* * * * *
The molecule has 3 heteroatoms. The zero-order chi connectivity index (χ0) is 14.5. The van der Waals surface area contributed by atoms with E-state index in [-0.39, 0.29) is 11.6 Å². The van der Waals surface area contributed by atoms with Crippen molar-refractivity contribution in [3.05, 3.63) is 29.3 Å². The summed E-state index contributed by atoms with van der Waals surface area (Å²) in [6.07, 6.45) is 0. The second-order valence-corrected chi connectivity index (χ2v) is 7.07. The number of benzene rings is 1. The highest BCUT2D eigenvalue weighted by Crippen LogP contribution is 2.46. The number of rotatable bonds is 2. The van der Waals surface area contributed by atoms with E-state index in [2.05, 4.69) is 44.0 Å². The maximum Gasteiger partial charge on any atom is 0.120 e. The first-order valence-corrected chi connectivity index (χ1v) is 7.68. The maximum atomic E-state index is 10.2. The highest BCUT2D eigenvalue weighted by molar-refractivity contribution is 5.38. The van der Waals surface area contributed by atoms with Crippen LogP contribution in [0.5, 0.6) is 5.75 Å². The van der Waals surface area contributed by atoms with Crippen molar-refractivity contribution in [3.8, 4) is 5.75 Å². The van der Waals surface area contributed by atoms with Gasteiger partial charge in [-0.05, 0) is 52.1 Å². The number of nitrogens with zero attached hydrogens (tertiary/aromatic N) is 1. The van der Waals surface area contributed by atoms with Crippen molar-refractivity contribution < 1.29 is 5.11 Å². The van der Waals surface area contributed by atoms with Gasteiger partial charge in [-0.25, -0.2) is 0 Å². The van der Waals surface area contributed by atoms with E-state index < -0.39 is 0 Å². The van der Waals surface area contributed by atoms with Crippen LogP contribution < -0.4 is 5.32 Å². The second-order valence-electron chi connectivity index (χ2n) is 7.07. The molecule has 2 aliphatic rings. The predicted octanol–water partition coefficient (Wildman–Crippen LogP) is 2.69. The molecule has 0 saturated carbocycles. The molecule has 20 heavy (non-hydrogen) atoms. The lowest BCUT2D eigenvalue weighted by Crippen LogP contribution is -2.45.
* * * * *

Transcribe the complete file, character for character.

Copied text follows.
The molecule has 3 heteroatoms. The zero-order chi connectivity index (χ0) is 14.5. The van der Waals surface area contributed by atoms with E-state index in [-0.39, 0.29) is 11.6 Å². The van der Waals surface area contributed by atoms with Crippen molar-refractivity contribution in [3.05, 3.63) is 29.3 Å². The summed E-state index contributed by atoms with van der Waals surface area (Å²) in [6.07, 6.45) is 0. The second-order valence-corrected chi connectivity index (χ2v) is 7.07. The number of benzene rings is 1. The highest BCUT2D eigenvalue weighted by Crippen LogP contribution is 2.46. The number of rotatable bonds is 2. The van der Waals surface area contributed by atoms with E-state index in [2.05, 4.69) is 44.0 Å². The maximum Gasteiger partial charge on any atom is 0.120 e. The first-order valence-corrected chi connectivity index (χ1v) is 7.68. The maximum atomic E-state index is 10.2. The highest BCUT2D eigenvalue weighted by molar-refractivity contribution is 5.38. The van der Waals surface area contributed by atoms with Crippen LogP contribution in [0.5, 0.6) is 5.75 Å². The van der Waals surface area contributed by atoms with Crippen molar-refractivity contribution in [3.8, 4) is 5.75 Å². The van der Waals surface area contributed by atoms with Gasteiger partial charge in [-0.05, 0) is 52.1 Å². The number of nitrogens with zero attached hydrogens (tertiary/aromatic N) is 1. The van der Waals surface area contributed by atoms with Crippen molar-refractivity contribution < 1.29 is 5.11 Å². The van der Waals surface area contributed by atoms with Gasteiger partial charge in [-0.25, -0.2) is 0 Å². The van der Waals surface area contributed by atoms with E-state index < -0.39 is 0 Å². The van der Waals surface area contributed by atoms with Crippen LogP contribution < -0.4 is 5.32 Å². The second-order valence-electron chi connectivity index (χ2n) is 7.07. The molecule has 2 aliphatic rings. The predicted octanol–water partition coefficient (Wildman–Crippen LogP) is 2.69. The molecule has 0 saturated carbocycles. The molecule has 20 heavy (non-hydrogen) atoms. The lowest BCUT2D eigenvalue weighted by Crippen LogP contribution is -2.45.